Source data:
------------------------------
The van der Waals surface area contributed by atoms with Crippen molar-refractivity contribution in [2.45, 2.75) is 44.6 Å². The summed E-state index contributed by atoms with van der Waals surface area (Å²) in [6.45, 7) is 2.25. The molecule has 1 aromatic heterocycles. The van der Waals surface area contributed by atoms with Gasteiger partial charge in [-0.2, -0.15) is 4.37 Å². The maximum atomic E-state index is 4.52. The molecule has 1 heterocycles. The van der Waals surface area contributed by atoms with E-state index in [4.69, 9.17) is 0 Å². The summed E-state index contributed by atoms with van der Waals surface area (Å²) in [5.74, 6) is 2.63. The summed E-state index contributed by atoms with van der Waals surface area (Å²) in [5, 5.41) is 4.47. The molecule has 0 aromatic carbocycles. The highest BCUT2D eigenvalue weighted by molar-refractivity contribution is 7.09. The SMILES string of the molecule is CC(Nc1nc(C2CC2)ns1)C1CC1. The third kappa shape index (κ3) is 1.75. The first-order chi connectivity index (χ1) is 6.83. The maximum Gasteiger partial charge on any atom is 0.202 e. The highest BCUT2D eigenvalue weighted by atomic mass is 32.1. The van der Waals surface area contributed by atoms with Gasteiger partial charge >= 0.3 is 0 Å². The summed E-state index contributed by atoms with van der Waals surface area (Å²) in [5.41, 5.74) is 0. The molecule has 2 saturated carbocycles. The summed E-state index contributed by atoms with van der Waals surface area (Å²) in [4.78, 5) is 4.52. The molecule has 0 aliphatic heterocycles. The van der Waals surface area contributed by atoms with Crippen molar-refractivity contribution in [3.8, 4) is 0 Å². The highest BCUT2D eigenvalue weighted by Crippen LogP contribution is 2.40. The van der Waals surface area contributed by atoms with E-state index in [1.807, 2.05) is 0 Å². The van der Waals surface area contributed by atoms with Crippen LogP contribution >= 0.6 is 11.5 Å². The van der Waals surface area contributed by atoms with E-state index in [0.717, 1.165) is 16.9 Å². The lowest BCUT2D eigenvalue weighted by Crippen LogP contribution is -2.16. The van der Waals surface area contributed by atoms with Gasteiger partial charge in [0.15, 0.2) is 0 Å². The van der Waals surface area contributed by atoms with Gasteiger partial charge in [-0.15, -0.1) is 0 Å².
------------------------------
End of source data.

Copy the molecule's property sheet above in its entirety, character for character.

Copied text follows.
The van der Waals surface area contributed by atoms with Crippen molar-refractivity contribution in [2.45, 2.75) is 44.6 Å². The summed E-state index contributed by atoms with van der Waals surface area (Å²) in [6.45, 7) is 2.25. The molecule has 1 aromatic heterocycles. The van der Waals surface area contributed by atoms with Gasteiger partial charge in [-0.2, -0.15) is 4.37 Å². The maximum atomic E-state index is 4.52. The molecule has 1 heterocycles. The van der Waals surface area contributed by atoms with E-state index in [4.69, 9.17) is 0 Å². The summed E-state index contributed by atoms with van der Waals surface area (Å²) in [5.74, 6) is 2.63. The summed E-state index contributed by atoms with van der Waals surface area (Å²) in [5, 5.41) is 4.47. The molecule has 0 aromatic carbocycles. The highest BCUT2D eigenvalue weighted by molar-refractivity contribution is 7.09. The SMILES string of the molecule is CC(Nc1nc(C2CC2)ns1)C1CC1. The third kappa shape index (κ3) is 1.75. The first-order chi connectivity index (χ1) is 6.83. The maximum Gasteiger partial charge on any atom is 0.202 e. The highest BCUT2D eigenvalue weighted by atomic mass is 32.1. The van der Waals surface area contributed by atoms with Gasteiger partial charge >= 0.3 is 0 Å². The summed E-state index contributed by atoms with van der Waals surface area (Å²) in [5.41, 5.74) is 0. The molecule has 2 saturated carbocycles. The summed E-state index contributed by atoms with van der Waals surface area (Å²) in [4.78, 5) is 4.52. The molecule has 0 aliphatic heterocycles. The van der Waals surface area contributed by atoms with Crippen molar-refractivity contribution in [3.8, 4) is 0 Å². The highest BCUT2D eigenvalue weighted by Crippen LogP contribution is 2.40. The van der Waals surface area contributed by atoms with E-state index in [1.807, 2.05) is 0 Å². The van der Waals surface area contributed by atoms with Crippen LogP contribution >= 0.6 is 11.5 Å². The van der Waals surface area contributed by atoms with E-state index in [0.717, 1.165) is 16.9 Å². The lowest BCUT2D eigenvalue weighted by Crippen LogP contribution is -2.16. The van der Waals surface area contributed by atoms with Gasteiger partial charge in [0.15, 0.2) is 0 Å². The van der Waals surface area contributed by atoms with Gasteiger partial charge in [-0.15, -0.1) is 0 Å².